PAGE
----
During June 2011, a trial excavation was conducted at Tel Gat Hefer in Mashad (Permit No. A-6199; map ref. 230135–65/738250–300), prior to construction. The excavation, on behalf of the Israel Antiquities Authority, was directed by G.B. Jaffe (field photography), with the assistance of Y. Ya‘aqobi and H. ‘Iz ad-Din (administration), A. Hajian and M. Kunin (surveying and drafting), W. Atrash (consultation) and H. Tahan-Rosen (pottery drawing).
Two squares (E1, E2; Figs. 1, 2) were excavated along the western slope of Tel Gat Hefer; architectural remains and numerous potsherds from the Early Bronze, Middle Bronze and Iron Ages were exposed.
Square E1. At a depth of c. 0.5 m below the surface, a large accumulation of pottery fragments was exposed, mostly dating to Early Bronze Age III and some to Middle Bronze Age II, the Late Bronze Age and Iron Age II. Below the potsherd accumulation was a crushed chalk floor (L105; Fig. 3) that apparently extended across the entire area of the square. Excavating a probe in the northern part of the chalk floor (L110) ascertained that the floor (thickness c. 0.1 m) sloped toward the north. Fragments of pottery vessels dating to Early Bronze Age III, Middle Bronze Age II and Iron Age II were discovered in the probe.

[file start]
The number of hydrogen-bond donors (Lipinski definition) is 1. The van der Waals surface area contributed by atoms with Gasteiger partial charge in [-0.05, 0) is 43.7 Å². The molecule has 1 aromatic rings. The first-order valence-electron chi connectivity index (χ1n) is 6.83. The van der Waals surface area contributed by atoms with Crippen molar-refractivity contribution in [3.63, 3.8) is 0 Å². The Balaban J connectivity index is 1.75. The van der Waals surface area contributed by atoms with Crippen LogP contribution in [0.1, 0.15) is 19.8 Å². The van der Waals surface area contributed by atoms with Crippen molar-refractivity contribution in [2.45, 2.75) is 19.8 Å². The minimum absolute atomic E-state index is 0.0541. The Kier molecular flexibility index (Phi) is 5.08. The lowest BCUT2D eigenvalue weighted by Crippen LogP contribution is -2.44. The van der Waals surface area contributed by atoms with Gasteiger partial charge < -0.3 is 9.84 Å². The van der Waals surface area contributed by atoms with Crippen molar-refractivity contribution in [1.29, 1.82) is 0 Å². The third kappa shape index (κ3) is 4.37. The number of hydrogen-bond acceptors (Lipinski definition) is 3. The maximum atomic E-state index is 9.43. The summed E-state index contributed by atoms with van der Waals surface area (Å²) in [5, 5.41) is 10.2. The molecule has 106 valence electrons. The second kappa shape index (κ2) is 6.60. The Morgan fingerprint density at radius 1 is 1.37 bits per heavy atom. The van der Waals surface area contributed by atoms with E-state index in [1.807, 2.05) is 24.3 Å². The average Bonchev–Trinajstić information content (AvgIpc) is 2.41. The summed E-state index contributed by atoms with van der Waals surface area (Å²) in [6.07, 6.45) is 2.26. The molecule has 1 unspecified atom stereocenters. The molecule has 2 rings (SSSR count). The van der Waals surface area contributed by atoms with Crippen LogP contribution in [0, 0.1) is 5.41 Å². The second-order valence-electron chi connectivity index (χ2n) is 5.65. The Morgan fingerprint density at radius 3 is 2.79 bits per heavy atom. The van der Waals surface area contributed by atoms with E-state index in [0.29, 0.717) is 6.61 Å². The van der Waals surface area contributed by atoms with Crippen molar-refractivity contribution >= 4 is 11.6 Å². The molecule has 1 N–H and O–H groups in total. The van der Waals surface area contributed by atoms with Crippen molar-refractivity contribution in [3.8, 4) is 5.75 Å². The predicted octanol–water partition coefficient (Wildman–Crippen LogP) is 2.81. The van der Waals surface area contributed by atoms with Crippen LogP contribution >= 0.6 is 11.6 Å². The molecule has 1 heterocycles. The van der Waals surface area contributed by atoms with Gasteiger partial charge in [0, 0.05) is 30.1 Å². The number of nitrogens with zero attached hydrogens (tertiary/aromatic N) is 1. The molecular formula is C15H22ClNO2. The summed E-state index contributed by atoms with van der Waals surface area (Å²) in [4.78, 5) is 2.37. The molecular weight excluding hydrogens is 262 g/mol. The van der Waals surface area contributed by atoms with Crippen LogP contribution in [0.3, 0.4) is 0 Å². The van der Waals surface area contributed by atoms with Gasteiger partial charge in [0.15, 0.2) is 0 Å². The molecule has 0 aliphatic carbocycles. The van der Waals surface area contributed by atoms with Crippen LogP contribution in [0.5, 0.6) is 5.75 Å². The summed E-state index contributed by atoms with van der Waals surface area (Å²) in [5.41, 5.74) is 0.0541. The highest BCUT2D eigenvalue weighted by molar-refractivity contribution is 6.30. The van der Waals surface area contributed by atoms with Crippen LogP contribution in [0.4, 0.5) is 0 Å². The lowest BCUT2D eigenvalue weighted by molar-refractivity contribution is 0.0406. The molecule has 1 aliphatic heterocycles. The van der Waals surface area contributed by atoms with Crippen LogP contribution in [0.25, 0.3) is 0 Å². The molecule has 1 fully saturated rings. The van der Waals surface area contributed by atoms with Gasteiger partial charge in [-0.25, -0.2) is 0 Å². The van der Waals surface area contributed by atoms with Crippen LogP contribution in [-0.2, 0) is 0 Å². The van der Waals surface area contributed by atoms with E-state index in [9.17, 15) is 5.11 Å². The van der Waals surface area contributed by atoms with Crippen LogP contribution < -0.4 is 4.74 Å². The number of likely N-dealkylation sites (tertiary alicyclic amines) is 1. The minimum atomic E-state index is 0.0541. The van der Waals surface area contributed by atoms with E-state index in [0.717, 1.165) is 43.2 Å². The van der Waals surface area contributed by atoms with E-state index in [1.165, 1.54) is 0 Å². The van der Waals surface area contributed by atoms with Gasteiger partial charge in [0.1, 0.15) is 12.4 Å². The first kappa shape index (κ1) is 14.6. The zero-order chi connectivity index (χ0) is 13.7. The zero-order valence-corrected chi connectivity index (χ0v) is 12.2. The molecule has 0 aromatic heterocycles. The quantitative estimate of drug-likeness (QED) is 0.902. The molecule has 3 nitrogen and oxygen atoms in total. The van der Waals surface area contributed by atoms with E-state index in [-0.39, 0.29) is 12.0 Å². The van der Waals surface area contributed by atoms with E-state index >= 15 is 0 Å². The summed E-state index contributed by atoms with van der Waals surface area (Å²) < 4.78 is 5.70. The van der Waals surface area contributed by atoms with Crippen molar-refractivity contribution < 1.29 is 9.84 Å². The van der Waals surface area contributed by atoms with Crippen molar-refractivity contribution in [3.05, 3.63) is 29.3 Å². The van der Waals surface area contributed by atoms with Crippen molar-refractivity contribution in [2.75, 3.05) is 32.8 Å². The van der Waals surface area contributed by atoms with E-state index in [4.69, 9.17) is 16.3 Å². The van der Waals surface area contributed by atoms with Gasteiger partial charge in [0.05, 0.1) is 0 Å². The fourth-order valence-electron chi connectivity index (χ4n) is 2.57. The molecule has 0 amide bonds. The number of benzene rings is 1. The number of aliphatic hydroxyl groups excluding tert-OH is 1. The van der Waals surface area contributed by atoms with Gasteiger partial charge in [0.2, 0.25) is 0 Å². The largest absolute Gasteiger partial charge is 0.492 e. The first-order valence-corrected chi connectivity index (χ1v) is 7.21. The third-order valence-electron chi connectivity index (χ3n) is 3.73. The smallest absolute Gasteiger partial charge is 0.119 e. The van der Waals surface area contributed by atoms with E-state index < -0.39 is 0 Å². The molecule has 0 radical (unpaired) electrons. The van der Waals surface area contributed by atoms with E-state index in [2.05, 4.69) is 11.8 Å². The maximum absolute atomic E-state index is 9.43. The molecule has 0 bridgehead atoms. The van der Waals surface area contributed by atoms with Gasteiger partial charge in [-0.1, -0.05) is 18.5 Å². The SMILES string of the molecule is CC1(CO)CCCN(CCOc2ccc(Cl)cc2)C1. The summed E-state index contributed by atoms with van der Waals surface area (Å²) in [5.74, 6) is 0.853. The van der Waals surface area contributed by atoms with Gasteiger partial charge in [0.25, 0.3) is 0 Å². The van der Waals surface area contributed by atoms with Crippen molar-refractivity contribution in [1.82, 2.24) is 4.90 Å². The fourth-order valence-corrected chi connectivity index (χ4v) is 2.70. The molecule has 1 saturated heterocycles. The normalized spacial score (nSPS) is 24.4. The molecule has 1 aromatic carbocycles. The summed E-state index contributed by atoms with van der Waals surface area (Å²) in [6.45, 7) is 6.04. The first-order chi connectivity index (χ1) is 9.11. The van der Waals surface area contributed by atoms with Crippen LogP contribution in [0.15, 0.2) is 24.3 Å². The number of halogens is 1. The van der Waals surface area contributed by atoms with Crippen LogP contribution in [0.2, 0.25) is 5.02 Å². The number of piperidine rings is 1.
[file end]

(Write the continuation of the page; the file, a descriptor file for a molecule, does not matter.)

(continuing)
Square E2. The top of a wide wall that crossed the square (W109; width c. 2.5 m; Fig. 4) was exposed. Presumably, the northern side of the wall was located beyond the northern boundary of the square. Excavating a probe next to the southern side of W109 (L104, L107; Fig. 5) revealed an accumulation of soil that contained fragments of pottery vessels from Early Bronze Age III, Middle Bronze Age II and Iron Age II. Stones that might be the end of a wall were exposed west of the probe.
The considerable ceramic finds from Squares E1 and E2 were mostly probably swept into the excavation area. These finds, which are contemporary to the finds from the previous excavations, include a bowl (Fig. 6:1), a platter (Fig. 6:2), a holemouth jar (Fig. 6:3) and three jars (Fig. 6:4–6), dating to Early Bronze Age III, three jars (Fig. 6:7–9), dating to Middle Bronze Age II, and a bowl (Fig. 6:10), a cooking pot (Fig. 6:11) and a jar (Fig. 6:12), dating to Iron Age II.
The wide wall exposed in the excavation might be part of the system of fortifications of the city on the tell in Early Bronze Age III and the tamped chalk floor might have been associated with it.